June 3rd, 2022
Improving Manufacturing Quality with H2O.ai and SnowflakeRSS Share Category: Cloud, Computer Vision, H2O AI Cloud, Machine Learning, Manufacturing, Snowflake
By: Eric Gudgion
Manufacturers are rapidly expanding their machine learning use cases by leveraging the deep integration between Snowflake’s Data Cloud and the H2O AI Cloud.
Many current manufacturing quality checks require that sensor data and image data be processed and analyzed separately. Standard tooling presents challenges in storing and referencing these data types together. Often, comparison on sensor metrics can be automated as the data is represented as numeric values. But images often required a separate, and sometimes manual, process for analysis.
With new integration capabilities between Snowflake and H2O.ai, sensor data and images stored in the Snowflake Data Cloud can now be used by H2O.ai models directly in a SQL statement. This enables fast, consistent validation of the manufacturing components being analyzed in near real time. Additionally, since H2O machine learning predictions are available using standard SQL, any application or downstream manufacturing tooling can also access model predictions.
Combining both sensor and image data has been shown to improve overall product quality, leading to reduced manufacturing costs, increased operational efficiencies and a better customer experience.
Quality Improvements with Machine Learning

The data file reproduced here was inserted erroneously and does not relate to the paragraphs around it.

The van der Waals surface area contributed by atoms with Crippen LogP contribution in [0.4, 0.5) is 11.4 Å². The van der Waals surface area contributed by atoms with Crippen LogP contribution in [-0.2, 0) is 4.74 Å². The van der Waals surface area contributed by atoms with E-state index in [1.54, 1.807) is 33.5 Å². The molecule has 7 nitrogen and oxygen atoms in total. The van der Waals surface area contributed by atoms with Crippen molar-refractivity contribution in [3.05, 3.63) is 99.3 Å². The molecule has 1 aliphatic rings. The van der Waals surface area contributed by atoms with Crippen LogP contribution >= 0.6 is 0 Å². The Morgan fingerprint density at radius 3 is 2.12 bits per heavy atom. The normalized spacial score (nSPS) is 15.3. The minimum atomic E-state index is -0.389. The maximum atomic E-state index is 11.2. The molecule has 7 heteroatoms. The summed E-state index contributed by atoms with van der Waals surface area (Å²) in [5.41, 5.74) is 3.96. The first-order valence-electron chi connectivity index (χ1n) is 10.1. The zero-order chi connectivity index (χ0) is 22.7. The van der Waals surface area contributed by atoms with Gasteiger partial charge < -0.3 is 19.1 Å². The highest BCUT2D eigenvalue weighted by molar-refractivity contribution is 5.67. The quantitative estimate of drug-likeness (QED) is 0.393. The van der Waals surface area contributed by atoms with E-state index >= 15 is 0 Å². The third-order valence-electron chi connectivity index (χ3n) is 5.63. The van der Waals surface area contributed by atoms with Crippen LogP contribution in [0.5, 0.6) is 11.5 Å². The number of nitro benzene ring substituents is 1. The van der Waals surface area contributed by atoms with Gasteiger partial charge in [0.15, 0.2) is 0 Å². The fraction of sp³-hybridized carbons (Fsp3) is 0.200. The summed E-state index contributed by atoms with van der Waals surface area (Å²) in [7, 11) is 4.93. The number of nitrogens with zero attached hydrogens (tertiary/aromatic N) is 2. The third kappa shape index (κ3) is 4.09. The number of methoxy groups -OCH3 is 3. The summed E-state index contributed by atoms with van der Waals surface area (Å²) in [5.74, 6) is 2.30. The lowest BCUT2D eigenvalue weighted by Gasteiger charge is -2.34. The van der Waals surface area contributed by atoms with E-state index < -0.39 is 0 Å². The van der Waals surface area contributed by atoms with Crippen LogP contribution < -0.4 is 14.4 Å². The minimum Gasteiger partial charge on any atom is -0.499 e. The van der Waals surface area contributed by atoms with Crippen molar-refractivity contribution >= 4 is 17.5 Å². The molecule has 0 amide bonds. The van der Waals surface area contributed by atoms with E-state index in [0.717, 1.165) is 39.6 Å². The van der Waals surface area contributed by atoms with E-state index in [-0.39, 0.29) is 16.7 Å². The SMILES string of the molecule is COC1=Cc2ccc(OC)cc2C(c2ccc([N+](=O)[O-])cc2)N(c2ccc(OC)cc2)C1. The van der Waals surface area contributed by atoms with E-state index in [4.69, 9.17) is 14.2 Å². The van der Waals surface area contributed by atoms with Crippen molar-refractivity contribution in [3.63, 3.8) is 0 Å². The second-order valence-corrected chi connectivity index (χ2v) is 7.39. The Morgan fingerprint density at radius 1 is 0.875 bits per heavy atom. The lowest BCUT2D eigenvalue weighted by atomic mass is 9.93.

Getting a prediction on an image is as simple as writing a SQL statement, as H2O models can be used as SQL functions. And because H2O models are available via a SQL function, any application that uses Snowflake as the system of record can leverage this new powerful combination.
Including images along with traditional numerical and string data significantly elevates real-time inferencing. The above SQL uses an image stored in the Snowflake Stage table and passes a presigned URL to the scoring function so the image can be accessed by the scorer. The image is then processed and scored, with the resulting prediction returned to Snowflake. This diagram shows how simple it is to put these new capabilities to use.
Images are initially captured as components leave the assembly line and stored in a Snowflake Stage table. Using the H2O model, a SQL command then runs predictions on the images and other sensor data. These predictions are available to flow directly back to the assembly line or be consumed by process control applications that reflect analysis of the manufacturing process.
This application is not limited to manufacturing. Adding images to your machine learning scoring have benefits across all industries from healthcare to insurance and construction.
Find out more about Snowflake and H2O.ai’s partnership at www.h2o.ai/snowflake.